IX Mexican National Congress of Crystallography
|Start Date||20th Oct 2018|
|End Date||25th Oct 2018|
On Thursday, 25 August, Michele Zema (LAAAMP Executive Committee) will deliver an oral presentation on Lightsources for Africa, the Americas, Asia and Middle East Project (LAAAMP): An IUPAP and IUCr ICSU-Funded Project at the joint meeting of IX Mexican National Congress of Crystallography, XII Mexican National Congress of Microscopy and VIII National Meeting for Synchrotron Users in Mexico, which will be held in Oaxaca City, Mexico, on 20-25 October 2018.
Lightsources for Africa, the Americas, Asia and Middle East Project (LAAAMP): An IUPAP and IUCr ICSU-Funded ProjectMichele Zema, Sekazi K. Mtingwa, Sandro Scandolo
Abstract. We describe a new initiative funded by a 3-year, 300K-Euro grant from the International Council for Science (ICSU) to the International Union of Pure and Applied Physics (IUPAP) and International Union of Crystallography (IUCr) in collaboration with over thirty partner organizations that include sixteen Advanced Light Source (AdLS) facilities to enhance the utilization of advanced light sources and crystallography in five targeted regions of the world, namely Africa, the Caribbean, Mexico, Southeast Asia, and Middle East. LAAAMP’s programs include the development of a Strategic Plan for each region; a Colloquium program that sends experienced light source and crystallography users to those regions; establishment of new IUCr-UNESCO Crystallography OpenLabs; design and distribution of a Brochure that describes advanced light sources and crystallography for government officials and the public; 2-month Faculty-Student (FAST) team training visits to advanced light sources, with approximately forty new users participating in 2018; and culminating in a December 2019 meeting to chart a path forward beyond the ICSU grant.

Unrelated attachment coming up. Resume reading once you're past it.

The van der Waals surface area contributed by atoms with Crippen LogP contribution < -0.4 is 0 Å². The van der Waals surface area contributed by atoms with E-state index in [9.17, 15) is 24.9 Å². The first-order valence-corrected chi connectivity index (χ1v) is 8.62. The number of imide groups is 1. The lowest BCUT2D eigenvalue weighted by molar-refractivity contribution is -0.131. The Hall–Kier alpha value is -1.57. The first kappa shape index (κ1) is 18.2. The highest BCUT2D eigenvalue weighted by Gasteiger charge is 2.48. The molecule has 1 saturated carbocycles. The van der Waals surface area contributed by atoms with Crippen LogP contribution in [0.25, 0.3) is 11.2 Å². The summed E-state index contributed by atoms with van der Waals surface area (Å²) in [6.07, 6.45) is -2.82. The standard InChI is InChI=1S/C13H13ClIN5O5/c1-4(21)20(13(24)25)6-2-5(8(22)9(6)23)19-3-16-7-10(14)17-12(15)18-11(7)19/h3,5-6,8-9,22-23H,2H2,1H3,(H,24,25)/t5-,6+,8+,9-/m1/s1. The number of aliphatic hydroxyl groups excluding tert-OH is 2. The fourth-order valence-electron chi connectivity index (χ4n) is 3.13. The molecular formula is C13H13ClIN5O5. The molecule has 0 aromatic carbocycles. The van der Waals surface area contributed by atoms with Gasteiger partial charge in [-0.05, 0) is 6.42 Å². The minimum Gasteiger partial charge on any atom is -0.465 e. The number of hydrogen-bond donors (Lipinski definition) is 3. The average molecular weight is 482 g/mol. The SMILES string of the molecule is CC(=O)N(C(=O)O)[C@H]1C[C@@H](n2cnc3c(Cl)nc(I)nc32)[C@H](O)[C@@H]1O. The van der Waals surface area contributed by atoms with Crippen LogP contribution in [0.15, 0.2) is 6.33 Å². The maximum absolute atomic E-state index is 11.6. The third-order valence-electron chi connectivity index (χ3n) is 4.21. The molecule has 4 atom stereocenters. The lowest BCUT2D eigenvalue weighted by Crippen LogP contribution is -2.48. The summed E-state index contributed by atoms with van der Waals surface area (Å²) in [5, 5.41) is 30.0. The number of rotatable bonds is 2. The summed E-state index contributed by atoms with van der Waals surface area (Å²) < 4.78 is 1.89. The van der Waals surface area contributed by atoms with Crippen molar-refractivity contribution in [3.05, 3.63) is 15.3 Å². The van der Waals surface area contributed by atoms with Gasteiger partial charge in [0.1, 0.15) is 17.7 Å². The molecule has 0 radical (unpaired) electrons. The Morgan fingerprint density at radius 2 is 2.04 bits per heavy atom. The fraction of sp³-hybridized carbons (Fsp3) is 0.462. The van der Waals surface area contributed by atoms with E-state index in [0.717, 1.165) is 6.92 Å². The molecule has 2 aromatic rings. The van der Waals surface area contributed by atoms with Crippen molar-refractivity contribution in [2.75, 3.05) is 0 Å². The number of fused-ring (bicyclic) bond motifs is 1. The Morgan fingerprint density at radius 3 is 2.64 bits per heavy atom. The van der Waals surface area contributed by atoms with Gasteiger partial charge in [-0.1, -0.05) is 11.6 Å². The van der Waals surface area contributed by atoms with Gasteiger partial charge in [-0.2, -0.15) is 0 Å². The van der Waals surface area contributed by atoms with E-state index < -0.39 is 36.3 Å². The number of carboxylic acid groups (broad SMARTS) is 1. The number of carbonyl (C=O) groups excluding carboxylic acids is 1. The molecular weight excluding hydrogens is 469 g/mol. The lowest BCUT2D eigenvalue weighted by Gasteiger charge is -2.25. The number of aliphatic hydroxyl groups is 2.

Key words: Synchrotron, Outreach, Capacity Building.
Text. Synchrotron light sources are the most sophisticated example of an open and multidisciplinary research infrastructure. Because of their high costs and multidisciplinary use, AdLS facilities provide strong opportunities for integration through networking and cost-sharing, and promote multi-disciplinary collaboration with the wider global community, while promoting science diplomacy and peace at large. Thus, AdLSs have become prime enablers of scientific and technological progress and innovation, conducive to sustainable development in line with the United Nations 2030 Agenda. AdLSs have revolutionized research in many science and technology disciplines, leading to a proliferation of facilities worldwide. The website lightsources.org has links to some 47 facilities in 23 countries in various stages of operation, construction or planning. However, the UVX at the Brazilian Synchrotron Light Laboratory (LNLS) is the only synchrotron facility operating in Latin America. Interestingly though, such a facility has generated so much in terms of scientific and technological activities, job opportunities, collaborations at the national, regional and international levels that as a result of this process of expansion, the new facility Sirius is currently under construction at the LNLS. Discussions have started about the construction of AdLS facilities in other countries in Latin America, such as Mexico, Puerto Rico and Cuba.
Within this framework, IUPAP and IUCr are partnering with ICSU (renamed International Science Council, ISC, in July 2018) through the LAAAMP project, entitled in full “Utilisation of Light Source and Crystallographic Sciences to Facilitate the Enhancement of Knowledge and Improve the Economic and Social Conditions in Targeted Regions of the World”, to enhance AdLSs and crystallographic sciences in Africa, Mexico, the Caribbean, Southeast Asia and Middle East. In this talk, the project and its activities will be presented in the context of the outreach activities of the IUCr.
Acknowledgements. LAAAMP is a project funded by the 2016-2019 ICSU Grants Programme, a competitive, peer-reviewed programme that supports innovative collaborative scientific initiatives of relevance to science and society.